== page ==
Small House of Everything

Small House of Everything

Tuesday, April 24, 2012


Today's Overlooked film is a low-budget fifteen-parter foisted on the world in 1936 by indy Weiss Productions.  Reviews posted on IMDB are evenly split between an entertaining camp classic and a cringeworthy, confusing exercise.   As if releasing the film to the public as a serial wasn't enough, the studio also edited  the film for a regular movie release under the expanded title The Amazing Exploits of the Clutching Hand (which had been the working title of the serial all along).

     The story features Craig Kennedy, the "scientific detective" who was very popular for several decades following his first appearance in 1910.  Kennedy was a creation of Arthur B. Reeve who wrote 82 stories of the character in eight years for Cosmopolitan. Reeve then moved on to other magazines, slowly changing his professorial, scientific detective into just another detective.  Several of the stories that appeared in the Thirties pulps were thought to have been written by other hands.  Eventually over two dozen books were published.  (Reeve also wrote a number of screenplays about Craig Kennedy, but not, I hasten to add, this one.)  Despite some of the stories bordering on the fantastic, Kennedy's scientific approach was so popular that Arthur B. Reeve ended up advising the FBI.

     The Clutching Hand was directed by Albert Herman, a veteran of low budget westerns as well as the director of over 40 Mickey Rooney shorts from 1927 to 1931.  Hand was based on an unspecified Craig Kennedy story, and was adapted for the screen by George M. Merrick and Eddy (Eddie) Graneman; the actual screenplay was written by Leon D'Usseau and Dallas FitzGerald.  All four writers had undistinquished careers in low-budget films.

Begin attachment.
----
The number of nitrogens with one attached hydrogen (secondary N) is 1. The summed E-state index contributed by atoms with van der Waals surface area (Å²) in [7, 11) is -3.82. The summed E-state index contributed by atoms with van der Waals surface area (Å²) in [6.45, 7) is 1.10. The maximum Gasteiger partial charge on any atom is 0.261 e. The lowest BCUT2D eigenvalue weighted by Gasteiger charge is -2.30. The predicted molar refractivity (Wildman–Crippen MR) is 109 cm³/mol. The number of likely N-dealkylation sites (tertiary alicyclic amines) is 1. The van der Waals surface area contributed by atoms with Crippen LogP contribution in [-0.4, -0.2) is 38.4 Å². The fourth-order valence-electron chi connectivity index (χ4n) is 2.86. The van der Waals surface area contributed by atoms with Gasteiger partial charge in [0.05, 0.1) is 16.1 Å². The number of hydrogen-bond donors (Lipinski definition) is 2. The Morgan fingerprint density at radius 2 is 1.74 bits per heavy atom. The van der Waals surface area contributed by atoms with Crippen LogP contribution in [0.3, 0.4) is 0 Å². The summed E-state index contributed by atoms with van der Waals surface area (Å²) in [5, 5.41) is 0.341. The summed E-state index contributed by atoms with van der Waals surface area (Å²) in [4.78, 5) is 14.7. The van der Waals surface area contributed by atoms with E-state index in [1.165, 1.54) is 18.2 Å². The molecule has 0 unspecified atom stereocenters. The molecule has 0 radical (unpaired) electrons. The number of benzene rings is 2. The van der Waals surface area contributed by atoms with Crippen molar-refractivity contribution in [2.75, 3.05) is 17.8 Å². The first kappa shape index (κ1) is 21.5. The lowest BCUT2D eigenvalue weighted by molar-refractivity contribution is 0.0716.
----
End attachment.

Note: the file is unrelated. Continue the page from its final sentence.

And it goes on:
Most of the actors had long-runner and undistinquished careers also, often uncredited.  Craig Kennedy was played by Jack Mulhall, who later appeared in supporting roles in seven episodes of the early television show Craig Kennedy, Criminologist, with Donald Woods taking the title role.  Co-star Rex Lease was best known for his westerns in the silent movie era.  Mae Busch's many roles had he working with some of the biggest names in show business, beginning with her friend Mabel Norton; Busch is probably best known as Ollie's wife in five Laurel and Hardy movies.  Many of the faces in this serial will feel familiar; Snub Pollard, for example, is credited in 542 titles in his IMBD entry.  One familar face -- Charles Lochner -- was better known in his later career as "Jon Hall."

      Oh.  The plot?  Yes, there was a plot.  It involves the discovery of synthetic gold.  Before the scientist who made the discovery can reveal it to the world, he is kidnapped.  (Actually, he is kidnapped at least twice over the serial's run.)  It's up to Craig Kennedy to save the day and the scientist.  It takes him fifteen chapters to do so.  That's 300 minutes.  Five hours.  Will it be five lost hours you will never get back?  Or will it be five hours of camp entertainment?  You decide.

Todd Mason will have the links to more of today's overlooked stuff at Sweet Freedom.


  1. And, of course, Hugo Gernsback basically set up SCIENTIFIC DETECTIVE MONTHLY to be a showcase magazine for Kennedy.

  2. This one certainly flew under my radar. I have to work harder at getting more obscure work than I do.